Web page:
The Mysterious Eel.
Eel is a very valuable fish and all over the world it is considered a delicacy. At the same time it is a rapidly disappearing species. Due to its risk of rapid extinction the eel is protected, in many countries eel fishing is restricted or even forbidden.
Until now the riddle of eels’ reproduction has not been solved completely. It is believed, that regardless of where they live, eels go to lay eggs in the Sargasso Sea that is in the Atlantic Ocean. They must travel as far as 5000–6000 km.
Eels lay eggs deep in the Sargasso Sea, in the depth of approximately 600 m, that is why nobody has succeeded in recording this process so far. Having fulfilled their mission – laying their eggs – eels die, and their little larvae are carried by the Gulf Stream for an entire year. When finally after a year they reach the shores of Europe, they already look like little glassy eels. They are called glassy because of their transparent bodies.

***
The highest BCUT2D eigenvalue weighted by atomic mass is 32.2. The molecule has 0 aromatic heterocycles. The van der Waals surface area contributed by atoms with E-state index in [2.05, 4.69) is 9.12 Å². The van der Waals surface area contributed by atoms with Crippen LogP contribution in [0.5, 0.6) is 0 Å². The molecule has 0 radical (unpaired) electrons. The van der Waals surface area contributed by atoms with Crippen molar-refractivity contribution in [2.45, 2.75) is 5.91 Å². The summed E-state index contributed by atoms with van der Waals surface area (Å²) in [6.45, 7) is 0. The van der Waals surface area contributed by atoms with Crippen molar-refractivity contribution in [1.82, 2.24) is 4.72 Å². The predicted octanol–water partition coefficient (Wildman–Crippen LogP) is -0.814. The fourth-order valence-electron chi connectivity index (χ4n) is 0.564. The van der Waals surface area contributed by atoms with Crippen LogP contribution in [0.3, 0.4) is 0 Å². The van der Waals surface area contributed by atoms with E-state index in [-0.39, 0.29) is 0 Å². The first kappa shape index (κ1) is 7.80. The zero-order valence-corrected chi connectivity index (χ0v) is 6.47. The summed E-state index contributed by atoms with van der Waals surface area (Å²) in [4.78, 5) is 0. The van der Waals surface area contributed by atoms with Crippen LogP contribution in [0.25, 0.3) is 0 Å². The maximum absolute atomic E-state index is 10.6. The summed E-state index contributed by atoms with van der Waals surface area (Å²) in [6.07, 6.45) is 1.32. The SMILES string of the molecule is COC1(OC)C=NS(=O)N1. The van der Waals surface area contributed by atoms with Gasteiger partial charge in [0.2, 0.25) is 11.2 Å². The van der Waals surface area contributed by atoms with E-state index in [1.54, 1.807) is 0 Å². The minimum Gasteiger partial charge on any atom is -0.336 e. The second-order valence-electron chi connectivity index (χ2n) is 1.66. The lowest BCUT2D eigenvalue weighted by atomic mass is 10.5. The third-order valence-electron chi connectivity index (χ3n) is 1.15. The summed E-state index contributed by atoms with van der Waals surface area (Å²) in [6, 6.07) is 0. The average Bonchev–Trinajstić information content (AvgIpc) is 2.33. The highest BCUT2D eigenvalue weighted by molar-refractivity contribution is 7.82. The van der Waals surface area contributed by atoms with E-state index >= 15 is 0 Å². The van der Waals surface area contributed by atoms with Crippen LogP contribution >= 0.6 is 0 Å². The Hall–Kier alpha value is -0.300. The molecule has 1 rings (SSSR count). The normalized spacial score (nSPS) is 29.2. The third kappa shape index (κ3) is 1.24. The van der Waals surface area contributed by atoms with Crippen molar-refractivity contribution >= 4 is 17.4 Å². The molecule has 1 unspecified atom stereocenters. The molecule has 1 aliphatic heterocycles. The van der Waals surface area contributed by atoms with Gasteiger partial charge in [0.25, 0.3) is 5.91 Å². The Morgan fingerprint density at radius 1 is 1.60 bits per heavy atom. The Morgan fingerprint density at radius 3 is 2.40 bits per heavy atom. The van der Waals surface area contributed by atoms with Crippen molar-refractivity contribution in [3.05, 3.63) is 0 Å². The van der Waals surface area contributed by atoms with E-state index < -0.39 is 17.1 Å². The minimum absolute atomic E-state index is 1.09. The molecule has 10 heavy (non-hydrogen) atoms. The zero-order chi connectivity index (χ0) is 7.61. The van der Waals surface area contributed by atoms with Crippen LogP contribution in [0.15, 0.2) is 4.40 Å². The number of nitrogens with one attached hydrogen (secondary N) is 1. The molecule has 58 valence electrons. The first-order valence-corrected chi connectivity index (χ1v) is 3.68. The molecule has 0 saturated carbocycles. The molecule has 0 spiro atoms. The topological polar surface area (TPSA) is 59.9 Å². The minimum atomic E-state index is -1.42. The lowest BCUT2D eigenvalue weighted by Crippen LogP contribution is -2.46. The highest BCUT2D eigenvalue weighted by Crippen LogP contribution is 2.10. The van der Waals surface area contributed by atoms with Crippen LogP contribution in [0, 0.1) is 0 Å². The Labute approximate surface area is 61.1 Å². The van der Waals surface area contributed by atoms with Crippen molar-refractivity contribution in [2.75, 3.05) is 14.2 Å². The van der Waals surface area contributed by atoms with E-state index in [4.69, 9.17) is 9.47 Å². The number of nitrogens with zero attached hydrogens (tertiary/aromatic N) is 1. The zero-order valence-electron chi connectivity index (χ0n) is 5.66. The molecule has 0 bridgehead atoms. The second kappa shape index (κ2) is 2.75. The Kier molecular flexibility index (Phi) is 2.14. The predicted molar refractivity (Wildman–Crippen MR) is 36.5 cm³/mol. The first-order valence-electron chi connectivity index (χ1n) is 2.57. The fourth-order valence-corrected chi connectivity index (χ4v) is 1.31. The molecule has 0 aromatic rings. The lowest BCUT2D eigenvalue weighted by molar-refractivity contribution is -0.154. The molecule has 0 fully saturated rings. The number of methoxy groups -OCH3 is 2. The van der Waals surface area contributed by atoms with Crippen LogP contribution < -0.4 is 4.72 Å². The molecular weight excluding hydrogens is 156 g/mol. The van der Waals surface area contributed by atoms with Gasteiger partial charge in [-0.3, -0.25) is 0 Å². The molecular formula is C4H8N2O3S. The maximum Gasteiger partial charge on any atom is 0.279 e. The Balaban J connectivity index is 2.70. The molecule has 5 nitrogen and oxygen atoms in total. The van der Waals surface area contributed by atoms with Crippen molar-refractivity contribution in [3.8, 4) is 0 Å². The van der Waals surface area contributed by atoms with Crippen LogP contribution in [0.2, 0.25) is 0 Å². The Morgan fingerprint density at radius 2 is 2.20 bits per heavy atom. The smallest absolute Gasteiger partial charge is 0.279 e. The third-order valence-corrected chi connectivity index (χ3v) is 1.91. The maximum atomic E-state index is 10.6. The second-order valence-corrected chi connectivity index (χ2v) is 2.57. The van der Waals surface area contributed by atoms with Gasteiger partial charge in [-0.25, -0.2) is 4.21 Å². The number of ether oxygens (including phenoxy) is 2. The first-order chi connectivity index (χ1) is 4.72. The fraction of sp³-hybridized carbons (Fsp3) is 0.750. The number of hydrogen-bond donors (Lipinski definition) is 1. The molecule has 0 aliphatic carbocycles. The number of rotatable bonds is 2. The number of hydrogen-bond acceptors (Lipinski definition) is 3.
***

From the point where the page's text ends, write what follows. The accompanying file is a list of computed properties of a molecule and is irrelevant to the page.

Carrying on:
At the shores of Europe the little glassy eels get into the streams of rivers. Interestingly, most of the come back where their parents used to live.
As they swim upstream, young eels grow and from glassy turn yellow. They go through several stages of maturity until they reach the final destination. Eels take a long time to mature, about 6 – 20 years, depending on their sex. Only fully mature eels are ready to go back to lay eggs to where they have come from – back to the same Sargasso Sea, where they end their life cycle after they lay the eggs.
Scientists are not able to breed it in captivity.
The eel is so mysterious, that until this day scientists are not able to breed it in captivity. However, the Japanese have already discovered the formula for breeding the Japanese eel. Perhaps, in time, it will be adapted to preserve the European eel.
As it is still impossible to breed eels in captivity, young glass eels are brought to fish farms, where they are grown in conditions reminiscent of their natural habitat and fed with high quality feed and with the possibility of natural dangers eliminated. Because of the improved conditions they grow faster than in the nature. Also, a bigger number of eels survive, and this is an advantage for a species that is on the verge of extinction.